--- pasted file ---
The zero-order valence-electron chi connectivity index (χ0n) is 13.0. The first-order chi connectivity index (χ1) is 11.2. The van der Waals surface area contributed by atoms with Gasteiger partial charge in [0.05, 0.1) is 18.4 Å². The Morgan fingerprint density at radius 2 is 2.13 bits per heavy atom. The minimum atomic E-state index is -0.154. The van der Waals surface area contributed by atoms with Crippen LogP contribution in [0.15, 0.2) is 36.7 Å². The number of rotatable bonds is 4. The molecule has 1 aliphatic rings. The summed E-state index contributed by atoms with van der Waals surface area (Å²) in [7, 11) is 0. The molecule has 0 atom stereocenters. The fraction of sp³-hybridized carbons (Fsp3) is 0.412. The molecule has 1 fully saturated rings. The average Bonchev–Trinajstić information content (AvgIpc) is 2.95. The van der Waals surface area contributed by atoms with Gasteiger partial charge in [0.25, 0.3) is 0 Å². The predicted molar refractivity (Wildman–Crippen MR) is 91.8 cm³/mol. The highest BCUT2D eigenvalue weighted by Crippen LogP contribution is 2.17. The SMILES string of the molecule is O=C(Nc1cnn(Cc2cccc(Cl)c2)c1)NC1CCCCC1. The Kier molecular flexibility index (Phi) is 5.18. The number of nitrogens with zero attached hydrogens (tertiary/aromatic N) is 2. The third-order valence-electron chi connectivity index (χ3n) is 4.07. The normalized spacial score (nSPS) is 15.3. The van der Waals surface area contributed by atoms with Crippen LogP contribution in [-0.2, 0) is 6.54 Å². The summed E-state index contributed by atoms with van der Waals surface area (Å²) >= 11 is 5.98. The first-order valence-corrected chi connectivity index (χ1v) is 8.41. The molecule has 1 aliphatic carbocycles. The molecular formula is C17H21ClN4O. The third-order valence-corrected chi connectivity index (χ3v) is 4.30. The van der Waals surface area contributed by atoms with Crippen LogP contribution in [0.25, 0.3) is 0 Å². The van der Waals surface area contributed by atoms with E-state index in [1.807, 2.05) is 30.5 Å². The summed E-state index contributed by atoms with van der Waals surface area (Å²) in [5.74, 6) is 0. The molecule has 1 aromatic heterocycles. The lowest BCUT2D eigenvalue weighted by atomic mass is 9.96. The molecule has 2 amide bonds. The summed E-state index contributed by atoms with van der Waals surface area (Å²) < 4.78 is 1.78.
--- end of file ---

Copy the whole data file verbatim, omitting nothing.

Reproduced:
The zero-order valence-electron chi connectivity index (χ0n) is 13.0. The first-order chi connectivity index (χ1) is 11.2. The van der Waals surface area contributed by atoms with Gasteiger partial charge in [0.05, 0.1) is 18.4 Å². The Morgan fingerprint density at radius 2 is 2.13 bits per heavy atom. The minimum atomic E-state index is -0.154. The van der Waals surface area contributed by atoms with Crippen LogP contribution in [0.15, 0.2) is 36.7 Å². The number of rotatable bonds is 4. The molecule has 1 aliphatic rings. The summed E-state index contributed by atoms with van der Waals surface area (Å²) in [7, 11) is 0. The molecule has 0 atom stereocenters. The fraction of sp³-hybridized carbons (Fsp3) is 0.412. The molecule has 1 fully saturated rings. The average Bonchev–Trinajstić information content (AvgIpc) is 2.95. The van der Waals surface area contributed by atoms with Gasteiger partial charge in [0.25, 0.3) is 0 Å². The predicted molar refractivity (Wildman–Crippen MR) is 91.8 cm³/mol. The highest BCUT2D eigenvalue weighted by Crippen LogP contribution is 2.17. The SMILES string of the molecule is O=C(Nc1cnn(Cc2cccc(Cl)c2)c1)NC1CCCCC1. The Kier molecular flexibility index (Phi) is 5.18. The number of nitrogens with zero attached hydrogens (tertiary/aromatic N) is 2. The third-order valence-electron chi connectivity index (χ3n) is 4.07. The normalized spacial score (nSPS) is 15.3. The van der Waals surface area contributed by atoms with Crippen LogP contribution in [-0.2, 0) is 6.54 Å². The summed E-state index contributed by atoms with van der Waals surface area (Å²) >= 11 is 5.98. The first-order valence-corrected chi connectivity index (χ1v) is 8.41. The molecule has 1 aliphatic carbocycles. The molecular formula is C17H21ClN4O. The third-order valence-corrected chi connectivity index (χ3v) is 4.30. The van der Waals surface area contributed by atoms with Crippen LogP contribution in [0.25, 0.3) is 0 Å². The van der Waals surface area contributed by atoms with E-state index in [1.807, 2.05) is 30.5 Å². The summed E-state index contributed by atoms with van der Waals surface area (Å²) in [5.74, 6) is 0. The molecule has 1 aromatic heterocycles. The lowest BCUT2D eigenvalue weighted by atomic mass is 9.96. The molecule has 2 amide bonds. The summed E-state index contributed by atoms with van der Waals surface area (Å²) < 4.78 is 1.78.